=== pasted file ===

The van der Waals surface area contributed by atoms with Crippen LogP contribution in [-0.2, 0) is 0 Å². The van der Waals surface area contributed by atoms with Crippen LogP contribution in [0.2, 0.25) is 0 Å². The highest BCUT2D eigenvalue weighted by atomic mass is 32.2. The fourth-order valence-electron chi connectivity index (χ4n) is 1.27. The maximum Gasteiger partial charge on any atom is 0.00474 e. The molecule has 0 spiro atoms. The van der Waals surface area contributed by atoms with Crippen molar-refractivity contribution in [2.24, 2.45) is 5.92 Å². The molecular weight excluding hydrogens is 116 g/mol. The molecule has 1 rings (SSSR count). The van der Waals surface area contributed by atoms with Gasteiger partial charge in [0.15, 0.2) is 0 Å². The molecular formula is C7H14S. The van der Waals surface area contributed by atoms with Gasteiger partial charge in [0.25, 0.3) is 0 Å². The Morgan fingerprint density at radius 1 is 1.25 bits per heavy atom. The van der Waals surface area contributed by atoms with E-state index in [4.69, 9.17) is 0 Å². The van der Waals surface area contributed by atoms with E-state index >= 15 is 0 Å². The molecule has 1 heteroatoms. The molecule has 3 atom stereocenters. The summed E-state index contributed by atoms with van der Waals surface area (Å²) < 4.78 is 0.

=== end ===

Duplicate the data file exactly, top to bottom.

The van der Waals surface area contributed by atoms with Crippen LogP contribution in [-0.2, 0) is 0 Å². The van der Waals surface area contributed by atoms with Crippen LogP contribution in [0.2, 0.25) is 0 Å². The highest BCUT2D eigenvalue weighted by atomic mass is 32.2. The fourth-order valence-electron chi connectivity index (χ4n) is 1.27. The maximum Gasteiger partial charge on any atom is 0.00474 e. The molecule has 0 spiro atoms. The van der Waals surface area contributed by atoms with Crippen molar-refractivity contribution in [2.24, 2.45) is 5.92 Å². The molecular weight excluding hydrogens is 116 g/mol. The molecule has 1 rings (SSSR count). The van der Waals surface area contributed by atoms with Gasteiger partial charge in [0.15, 0.2) is 0 Å². The molecular formula is C7H14S. The van der Waals surface area contributed by atoms with Gasteiger partial charge in [0.25, 0.3) is 0 Å². The Morgan fingerprint density at radius 1 is 1.25 bits per heavy atom. The van der Waals surface area contributed by atoms with E-state index in [4.69, 9.17) is 0 Å². The van der Waals surface area contributed by atoms with E-state index >= 15 is 0 Å². The molecule has 1 heteroatoms. The molecule has 3 atom stereocenters. The summed E-state index contributed by atoms with van der Waals surface area (Å²) < 4.78 is 0.